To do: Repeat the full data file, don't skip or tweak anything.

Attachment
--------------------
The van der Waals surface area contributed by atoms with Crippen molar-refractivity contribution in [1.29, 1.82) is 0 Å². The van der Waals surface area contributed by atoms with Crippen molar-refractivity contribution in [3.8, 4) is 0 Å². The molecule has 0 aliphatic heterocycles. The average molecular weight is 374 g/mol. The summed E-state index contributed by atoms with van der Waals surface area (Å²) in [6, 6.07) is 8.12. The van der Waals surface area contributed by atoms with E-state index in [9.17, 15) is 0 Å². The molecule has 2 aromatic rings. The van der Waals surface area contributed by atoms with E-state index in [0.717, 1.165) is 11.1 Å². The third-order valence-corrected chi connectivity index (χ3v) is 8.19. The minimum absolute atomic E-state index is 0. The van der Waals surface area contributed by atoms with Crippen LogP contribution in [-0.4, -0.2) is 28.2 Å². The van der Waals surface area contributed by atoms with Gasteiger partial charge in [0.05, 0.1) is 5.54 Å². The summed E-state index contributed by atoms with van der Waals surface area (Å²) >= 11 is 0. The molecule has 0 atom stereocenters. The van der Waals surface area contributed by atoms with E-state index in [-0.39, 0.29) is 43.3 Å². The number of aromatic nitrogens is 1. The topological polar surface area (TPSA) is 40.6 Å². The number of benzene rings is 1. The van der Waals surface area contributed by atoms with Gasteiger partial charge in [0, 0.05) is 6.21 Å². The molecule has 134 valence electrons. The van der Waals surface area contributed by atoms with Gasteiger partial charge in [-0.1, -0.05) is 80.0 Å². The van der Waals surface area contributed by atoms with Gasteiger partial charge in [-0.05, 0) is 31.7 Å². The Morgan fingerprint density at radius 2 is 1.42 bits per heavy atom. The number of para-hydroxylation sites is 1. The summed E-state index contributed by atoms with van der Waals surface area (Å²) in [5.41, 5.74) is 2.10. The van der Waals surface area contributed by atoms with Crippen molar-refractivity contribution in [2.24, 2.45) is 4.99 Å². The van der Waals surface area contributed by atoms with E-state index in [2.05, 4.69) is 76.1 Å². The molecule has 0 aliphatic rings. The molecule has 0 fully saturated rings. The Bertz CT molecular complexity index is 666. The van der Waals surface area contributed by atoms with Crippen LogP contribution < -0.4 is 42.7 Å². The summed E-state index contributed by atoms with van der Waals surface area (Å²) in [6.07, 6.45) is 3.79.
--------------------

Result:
The van der Waals surface area contributed by atoms with Crippen molar-refractivity contribution in [1.29, 1.82) is 0 Å². The van der Waals surface area contributed by atoms with Crippen molar-refractivity contribution in [3.8, 4) is 0 Å². The molecule has 0 aliphatic heterocycles. The average molecular weight is 374 g/mol. The summed E-state index contributed by atoms with van der Waals surface area (Å²) in [6, 6.07) is 8.12. The van der Waals surface area contributed by atoms with E-state index in [9.17, 15) is 0 Å². The molecule has 2 aromatic rings. The van der Waals surface area contributed by atoms with E-state index in [0.717, 1.165) is 11.1 Å². The third-order valence-corrected chi connectivity index (χ3v) is 8.19. The minimum absolute atomic E-state index is 0. The van der Waals surface area contributed by atoms with Crippen LogP contribution in [-0.4, -0.2) is 28.2 Å². The van der Waals surface area contributed by atoms with Gasteiger partial charge in [0.05, 0.1) is 5.54 Å². The summed E-state index contributed by atoms with van der Waals surface area (Å²) >= 11 is 0. The molecule has 0 atom stereocenters. The van der Waals surface area contributed by atoms with E-state index in [-0.39, 0.29) is 43.3 Å². The number of aromatic nitrogens is 1. The topological polar surface area (TPSA) is 40.6 Å². The number of benzene rings is 1. The van der Waals surface area contributed by atoms with Gasteiger partial charge in [0, 0.05) is 6.21 Å². The molecule has 134 valence electrons. The van der Waals surface area contributed by atoms with Gasteiger partial charge in [-0.1, -0.05) is 80.0 Å². The van der Waals surface area contributed by atoms with Gasteiger partial charge in [-0.05, 0) is 31.7 Å². The Morgan fingerprint density at radius 2 is 1.42 bits per heavy atom. The number of para-hydroxylation sites is 1. The summed E-state index contributed by atoms with van der Waals surface area (Å²) in [5.41, 5.74) is 2.10. The van der Waals surface area contributed by atoms with Crippen molar-refractivity contribution in [2.24, 2.45) is 4.99 Å². The van der Waals surface area contributed by atoms with E-state index in [2.05, 4.69) is 76.1 Å². The molecule has 0 aliphatic rings. The molecule has 0 fully saturated rings. The Bertz CT molecular complexity index is 666. The van der Waals surface area contributed by atoms with Crippen LogP contribution < -0.4 is 42.7 Å². The summed E-state index contributed by atoms with van der Waals surface area (Å²) in [6.07, 6.45) is 3.79.